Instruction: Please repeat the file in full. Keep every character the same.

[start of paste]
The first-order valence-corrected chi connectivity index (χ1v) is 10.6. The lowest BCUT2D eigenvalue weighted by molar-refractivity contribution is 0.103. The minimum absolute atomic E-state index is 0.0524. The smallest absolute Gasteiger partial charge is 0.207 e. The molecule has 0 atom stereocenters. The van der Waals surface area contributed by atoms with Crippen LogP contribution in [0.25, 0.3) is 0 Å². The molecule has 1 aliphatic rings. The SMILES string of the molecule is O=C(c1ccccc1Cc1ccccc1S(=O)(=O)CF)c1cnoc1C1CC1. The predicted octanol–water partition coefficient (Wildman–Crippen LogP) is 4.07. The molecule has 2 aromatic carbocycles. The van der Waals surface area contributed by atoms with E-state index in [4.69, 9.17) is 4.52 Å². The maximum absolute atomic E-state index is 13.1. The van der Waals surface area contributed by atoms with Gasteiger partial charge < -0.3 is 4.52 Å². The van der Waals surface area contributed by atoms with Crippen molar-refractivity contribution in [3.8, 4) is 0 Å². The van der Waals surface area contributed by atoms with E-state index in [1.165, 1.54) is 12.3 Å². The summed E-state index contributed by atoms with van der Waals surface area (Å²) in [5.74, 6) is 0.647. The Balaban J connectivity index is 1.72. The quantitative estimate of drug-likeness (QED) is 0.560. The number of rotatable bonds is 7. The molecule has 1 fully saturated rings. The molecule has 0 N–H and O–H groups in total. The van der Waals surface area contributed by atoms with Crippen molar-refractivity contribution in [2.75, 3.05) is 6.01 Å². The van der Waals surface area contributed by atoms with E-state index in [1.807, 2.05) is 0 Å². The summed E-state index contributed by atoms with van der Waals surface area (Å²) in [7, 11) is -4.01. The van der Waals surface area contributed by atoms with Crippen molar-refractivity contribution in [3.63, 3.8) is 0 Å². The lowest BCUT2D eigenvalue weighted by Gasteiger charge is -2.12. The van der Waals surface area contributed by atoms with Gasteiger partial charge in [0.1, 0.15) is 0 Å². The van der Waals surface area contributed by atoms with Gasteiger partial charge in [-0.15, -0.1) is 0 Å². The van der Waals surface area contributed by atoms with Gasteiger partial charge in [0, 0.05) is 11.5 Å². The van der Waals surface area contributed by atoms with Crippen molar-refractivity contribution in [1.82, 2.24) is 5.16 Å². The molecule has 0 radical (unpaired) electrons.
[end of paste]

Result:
The first-order valence-corrected chi connectivity index (χ1v) is 10.6. The lowest BCUT2D eigenvalue weighted by molar-refractivity contribution is 0.103. The minimum absolute atomic E-state index is 0.0524. The smallest absolute Gasteiger partial charge is 0.207 e. The molecule has 0 atom stereocenters. The van der Waals surface area contributed by atoms with Crippen LogP contribution in [0.25, 0.3) is 0 Å². The molecule has 1 aliphatic rings. The SMILES string of the molecule is O=C(c1ccccc1Cc1ccccc1S(=O)(=O)CF)c1cnoc1C1CC1. The predicted octanol–water partition coefficient (Wildman–Crippen LogP) is 4.07. The molecule has 2 aromatic carbocycles. The van der Waals surface area contributed by atoms with E-state index in [4.69, 9.17) is 4.52 Å². The maximum absolute atomic E-state index is 13.1. The van der Waals surface area contributed by atoms with Gasteiger partial charge < -0.3 is 4.52 Å². The van der Waals surface area contributed by atoms with Crippen molar-refractivity contribution in [3.8, 4) is 0 Å². The van der Waals surface area contributed by atoms with E-state index in [1.165, 1.54) is 12.3 Å². The summed E-state index contributed by atoms with van der Waals surface area (Å²) in [5.74, 6) is 0.647. The Balaban J connectivity index is 1.72. The quantitative estimate of drug-likeness (QED) is 0.560. The number of rotatable bonds is 7. The molecule has 1 fully saturated rings. The molecule has 0 N–H and O–H groups in total. The van der Waals surface area contributed by atoms with Crippen molar-refractivity contribution in [2.75, 3.05) is 6.01 Å². The van der Waals surface area contributed by atoms with E-state index in [1.807, 2.05) is 0 Å². The summed E-state index contributed by atoms with van der Waals surface area (Å²) in [7, 11) is -4.01. The van der Waals surface area contributed by atoms with Crippen molar-refractivity contribution in [3.63, 3.8) is 0 Å². The lowest BCUT2D eigenvalue weighted by Gasteiger charge is -2.12. The van der Waals surface area contributed by atoms with Gasteiger partial charge in [0.1, 0.15) is 0 Å². The van der Waals surface area contributed by atoms with Gasteiger partial charge in [-0.15, -0.1) is 0 Å². The van der Waals surface area contributed by atoms with Gasteiger partial charge in [0, 0.05) is 11.5 Å². The van der Waals surface area contributed by atoms with Crippen molar-refractivity contribution in [1.82, 2.24) is 5.16 Å². The molecule has 0 radical (unpaired) electrons.